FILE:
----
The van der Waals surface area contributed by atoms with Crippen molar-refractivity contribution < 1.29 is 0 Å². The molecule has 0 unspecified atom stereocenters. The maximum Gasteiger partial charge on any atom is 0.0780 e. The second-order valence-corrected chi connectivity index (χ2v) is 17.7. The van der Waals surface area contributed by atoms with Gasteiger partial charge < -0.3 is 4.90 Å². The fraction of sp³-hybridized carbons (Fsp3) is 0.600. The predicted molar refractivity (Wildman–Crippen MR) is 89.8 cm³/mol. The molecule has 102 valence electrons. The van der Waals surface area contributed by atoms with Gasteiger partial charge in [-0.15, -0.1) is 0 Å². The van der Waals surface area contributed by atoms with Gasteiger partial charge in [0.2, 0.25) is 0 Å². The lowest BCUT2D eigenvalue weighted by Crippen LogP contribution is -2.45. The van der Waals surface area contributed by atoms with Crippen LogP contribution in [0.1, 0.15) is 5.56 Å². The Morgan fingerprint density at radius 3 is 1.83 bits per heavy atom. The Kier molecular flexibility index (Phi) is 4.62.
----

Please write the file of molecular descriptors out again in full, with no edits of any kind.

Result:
The van der Waals surface area contributed by atoms with Crippen molar-refractivity contribution < 1.29 is 0 Å². The molecule has 0 unspecified atom stereocenters. The maximum Gasteiger partial charge on any atom is 0.0780 e. The second-order valence-corrected chi connectivity index (χ2v) is 17.7. The van der Waals surface area contributed by atoms with Gasteiger partial charge < -0.3 is 4.90 Å². The fraction of sp³-hybridized carbons (Fsp3) is 0.600. The predicted molar refractivity (Wildman–Crippen MR) is 89.8 cm³/mol. The molecule has 102 valence electrons. The van der Waals surface area contributed by atoms with Gasteiger partial charge in [-0.15, -0.1) is 0 Å². The van der Waals surface area contributed by atoms with Gasteiger partial charge in [0.2, 0.25) is 0 Å². The lowest BCUT2D eigenvalue weighted by Crippen LogP contribution is -2.45. The van der Waals surface area contributed by atoms with Crippen LogP contribution in [0.1, 0.15) is 5.56 Å². The Morgan fingerprint density at radius 3 is 1.83 bits per heavy atom. The Kier molecular flexibility index (Phi) is 4.62.